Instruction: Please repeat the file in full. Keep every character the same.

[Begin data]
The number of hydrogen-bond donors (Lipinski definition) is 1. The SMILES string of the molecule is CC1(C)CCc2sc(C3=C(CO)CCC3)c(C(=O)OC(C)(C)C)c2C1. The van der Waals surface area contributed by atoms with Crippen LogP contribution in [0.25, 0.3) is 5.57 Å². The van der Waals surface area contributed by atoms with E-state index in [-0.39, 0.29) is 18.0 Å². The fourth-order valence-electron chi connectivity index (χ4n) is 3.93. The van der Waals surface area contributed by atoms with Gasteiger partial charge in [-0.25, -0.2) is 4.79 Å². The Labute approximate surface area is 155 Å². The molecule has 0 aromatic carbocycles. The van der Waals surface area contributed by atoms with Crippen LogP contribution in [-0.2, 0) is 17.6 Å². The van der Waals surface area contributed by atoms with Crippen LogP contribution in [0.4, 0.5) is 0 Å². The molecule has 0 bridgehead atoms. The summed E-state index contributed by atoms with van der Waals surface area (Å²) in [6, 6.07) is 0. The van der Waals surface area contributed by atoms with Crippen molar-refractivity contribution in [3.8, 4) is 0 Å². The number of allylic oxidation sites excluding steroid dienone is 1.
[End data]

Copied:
The number of hydrogen-bond donors (Lipinski definition) is 1. The SMILES string of the molecule is CC1(C)CCc2sc(C3=C(CO)CCC3)c(C(=O)OC(C)(C)C)c2C1. The van der Waals surface area contributed by atoms with Crippen LogP contribution in [0.25, 0.3) is 5.57 Å². The van der Waals surface area contributed by atoms with E-state index in [-0.39, 0.29) is 18.0 Å². The fourth-order valence-electron chi connectivity index (χ4n) is 3.93. The van der Waals surface area contributed by atoms with Gasteiger partial charge in [-0.25, -0.2) is 4.79 Å². The Labute approximate surface area is 155 Å². The molecule has 0 aromatic carbocycles. The van der Waals surface area contributed by atoms with Crippen LogP contribution in [-0.2, 0) is 17.6 Å². The van der Waals surface area contributed by atoms with Crippen LogP contribution in [0.4, 0.5) is 0 Å². The molecule has 0 bridgehead atoms. The summed E-state index contributed by atoms with van der Waals surface area (Å²) in [6, 6.07) is 0. The van der Waals surface area contributed by atoms with Crippen molar-refractivity contribution in [3.8, 4) is 0 Å². The number of allylic oxidation sites excluding steroid dienone is 1.